Hermann Stieve was a German physician and anatomist who became interested in studying the effects of extreme stress and terror on the female reproductive system. Like many German doctors, Stieve worked closely with the Nazi regime to obtain the cadavers of executed victims of the Reich. Based in Berlin, he got his "material," as he referred to it, from Plötzensee Prison, the local execution chamber for convicted political criminals and dissidents.
Following dissection, Stieve typically had the bodies cremated and the ashes discarded, despite the frantic attempt by relatives to locate the remains for proper burial. When officials began executing victims at night, Stieve successfully convinced prison authorities to perform executions during the day so he could complete his dissection process more efficiently.
Only one of his subjects was ever returned to relatives, the ashes of Mildred Harnack, an American related to one of Stieve's students and the only victim of Stieve's to receive any semblance of a proper burial. Stieve was never sanctioned for his behavior; in fact, like many other Nazi physicians, he was honored for work completed in his field before he perished of a stroke in 1952.
Colonel Joachim Peiper was an officer in the Waffen-SS during WWII. He fought on both the Eastern and Western Fronts and was awarded the Knight's Cross to recognize extreme battlefield bravery. However, following Germany's surrender, Peiper was prosecuted for the massacre of captured American soldiers at Malmedy, Belgium. He and 42 other defendants were convicted and sentenced to death. But the controversy over the prosecution and numerous death sentences caused an uproar in Germany and within the American government, which launched an investigation into possible torture.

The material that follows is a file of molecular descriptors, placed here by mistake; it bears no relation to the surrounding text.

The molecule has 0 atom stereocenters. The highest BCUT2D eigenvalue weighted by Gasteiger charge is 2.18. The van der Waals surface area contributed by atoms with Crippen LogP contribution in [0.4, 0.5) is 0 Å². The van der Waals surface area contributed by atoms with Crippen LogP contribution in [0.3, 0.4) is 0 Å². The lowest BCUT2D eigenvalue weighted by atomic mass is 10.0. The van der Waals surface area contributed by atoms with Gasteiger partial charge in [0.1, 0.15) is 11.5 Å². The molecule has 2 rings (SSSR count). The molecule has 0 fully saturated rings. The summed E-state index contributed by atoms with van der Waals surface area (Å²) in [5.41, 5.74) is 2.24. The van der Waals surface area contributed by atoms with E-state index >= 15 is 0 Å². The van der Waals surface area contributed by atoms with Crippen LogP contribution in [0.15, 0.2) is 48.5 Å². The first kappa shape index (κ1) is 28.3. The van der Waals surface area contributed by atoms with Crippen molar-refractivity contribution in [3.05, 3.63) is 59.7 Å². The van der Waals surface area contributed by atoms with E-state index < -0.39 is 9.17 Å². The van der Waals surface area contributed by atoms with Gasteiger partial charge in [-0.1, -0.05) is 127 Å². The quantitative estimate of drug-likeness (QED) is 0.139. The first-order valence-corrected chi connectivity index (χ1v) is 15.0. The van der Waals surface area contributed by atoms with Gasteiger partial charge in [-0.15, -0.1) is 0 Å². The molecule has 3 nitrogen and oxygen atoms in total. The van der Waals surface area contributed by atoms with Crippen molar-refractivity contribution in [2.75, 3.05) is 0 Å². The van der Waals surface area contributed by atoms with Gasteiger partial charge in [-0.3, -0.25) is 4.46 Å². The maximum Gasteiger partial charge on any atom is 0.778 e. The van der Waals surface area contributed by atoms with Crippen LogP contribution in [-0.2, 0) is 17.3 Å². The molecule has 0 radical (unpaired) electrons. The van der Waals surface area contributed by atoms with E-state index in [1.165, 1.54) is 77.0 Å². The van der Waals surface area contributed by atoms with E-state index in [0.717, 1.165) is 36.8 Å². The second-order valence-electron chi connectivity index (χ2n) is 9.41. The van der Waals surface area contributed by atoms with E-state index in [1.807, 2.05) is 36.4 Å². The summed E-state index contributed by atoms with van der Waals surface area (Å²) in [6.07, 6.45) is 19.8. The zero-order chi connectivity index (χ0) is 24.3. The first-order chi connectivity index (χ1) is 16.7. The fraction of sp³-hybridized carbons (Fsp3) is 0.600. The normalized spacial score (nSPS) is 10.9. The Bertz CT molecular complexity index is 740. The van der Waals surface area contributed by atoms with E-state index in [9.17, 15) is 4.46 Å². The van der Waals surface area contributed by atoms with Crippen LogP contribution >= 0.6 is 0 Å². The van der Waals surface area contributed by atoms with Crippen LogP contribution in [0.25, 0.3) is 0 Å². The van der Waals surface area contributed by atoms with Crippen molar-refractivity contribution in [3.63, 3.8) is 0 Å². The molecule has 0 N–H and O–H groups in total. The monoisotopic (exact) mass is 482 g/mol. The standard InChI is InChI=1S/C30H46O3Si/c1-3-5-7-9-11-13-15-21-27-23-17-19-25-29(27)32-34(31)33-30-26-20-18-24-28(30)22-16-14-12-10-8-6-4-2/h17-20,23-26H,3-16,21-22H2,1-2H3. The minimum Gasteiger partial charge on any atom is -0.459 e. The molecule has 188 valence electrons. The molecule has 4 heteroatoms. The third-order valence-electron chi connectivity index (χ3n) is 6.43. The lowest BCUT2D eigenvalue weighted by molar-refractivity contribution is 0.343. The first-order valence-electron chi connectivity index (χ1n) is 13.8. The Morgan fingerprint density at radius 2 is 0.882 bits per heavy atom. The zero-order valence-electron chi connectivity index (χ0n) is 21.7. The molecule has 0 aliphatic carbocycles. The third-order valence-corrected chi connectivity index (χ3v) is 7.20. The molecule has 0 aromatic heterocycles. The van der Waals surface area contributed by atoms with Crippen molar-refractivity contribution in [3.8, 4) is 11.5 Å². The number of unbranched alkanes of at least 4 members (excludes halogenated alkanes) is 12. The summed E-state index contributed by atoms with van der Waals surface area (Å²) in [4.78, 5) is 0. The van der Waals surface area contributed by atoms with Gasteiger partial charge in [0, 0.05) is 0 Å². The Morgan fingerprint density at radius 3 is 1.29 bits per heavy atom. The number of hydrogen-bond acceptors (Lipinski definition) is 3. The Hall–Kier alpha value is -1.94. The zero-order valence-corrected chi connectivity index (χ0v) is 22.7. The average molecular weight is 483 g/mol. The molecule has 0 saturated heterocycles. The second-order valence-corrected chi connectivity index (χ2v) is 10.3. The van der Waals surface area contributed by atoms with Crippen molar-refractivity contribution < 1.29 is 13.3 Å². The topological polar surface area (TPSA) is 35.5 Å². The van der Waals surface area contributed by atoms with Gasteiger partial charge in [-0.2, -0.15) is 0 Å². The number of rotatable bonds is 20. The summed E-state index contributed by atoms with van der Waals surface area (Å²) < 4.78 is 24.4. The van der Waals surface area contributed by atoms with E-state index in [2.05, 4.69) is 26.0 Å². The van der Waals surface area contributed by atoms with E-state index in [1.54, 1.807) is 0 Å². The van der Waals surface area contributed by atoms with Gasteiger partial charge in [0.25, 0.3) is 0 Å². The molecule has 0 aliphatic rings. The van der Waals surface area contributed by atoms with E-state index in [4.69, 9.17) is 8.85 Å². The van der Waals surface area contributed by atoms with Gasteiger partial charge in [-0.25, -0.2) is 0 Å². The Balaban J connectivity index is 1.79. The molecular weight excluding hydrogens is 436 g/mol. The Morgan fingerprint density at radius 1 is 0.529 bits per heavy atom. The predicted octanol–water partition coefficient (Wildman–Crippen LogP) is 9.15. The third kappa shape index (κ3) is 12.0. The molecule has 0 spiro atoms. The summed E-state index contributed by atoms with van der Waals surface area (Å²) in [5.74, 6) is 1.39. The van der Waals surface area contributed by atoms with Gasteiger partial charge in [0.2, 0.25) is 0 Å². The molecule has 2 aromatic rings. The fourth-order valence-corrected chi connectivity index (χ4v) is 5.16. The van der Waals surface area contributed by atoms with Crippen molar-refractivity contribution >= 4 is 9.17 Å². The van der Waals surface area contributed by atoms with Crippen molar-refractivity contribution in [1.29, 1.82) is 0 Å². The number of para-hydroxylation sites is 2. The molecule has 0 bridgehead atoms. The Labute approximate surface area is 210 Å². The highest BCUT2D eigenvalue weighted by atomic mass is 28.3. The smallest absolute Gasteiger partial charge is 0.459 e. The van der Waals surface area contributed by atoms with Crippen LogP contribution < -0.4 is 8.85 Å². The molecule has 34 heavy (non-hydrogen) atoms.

Ultimately, all of the death sentences were commuted to life imprisonment and then time served. Peiper was released after serving almost 12 years in prison. Despite allegations of similar behavior on the Eastern Front and Italy, Peiper escaped further official justice. On Bastille Day 1976, his attempt to live quietly in rural France came to an end when he was shot to death and his home was firebombed by outraged neighbors who discovered his true identity.
Heinz Lammerding was a Waffen-SS brigadier general and commander of the SS "Das Reich" division, which was stationed in central France on D-Day, June 6, 1944. In conjunction with the Allied invasion, French resistance began attacking German troops throughout the French countryside.
After a German officer was captured by the French, Lammerding ordered that reprisals be carried out in response. Over 200 civilian residents of Tulle were either hanged or deported to their deaths in Germany as slave laborers. At Oradour, SS troops brutally wiped out over 600 more civilians. The town was then partially destroyed.
Following WWII, Charles de Gaulle ordered that the ruins of Oradour be permanently preserved as a symbol of Nazi barbarism. Lammerding was convicted in absentia by a French court and sentenced to death in 1953, but first the British, and then the Germans, refused to extradite him. He built a successful engineering business and prospered openly in Dusseldorf until his demise from cancer in 1971 at age 66.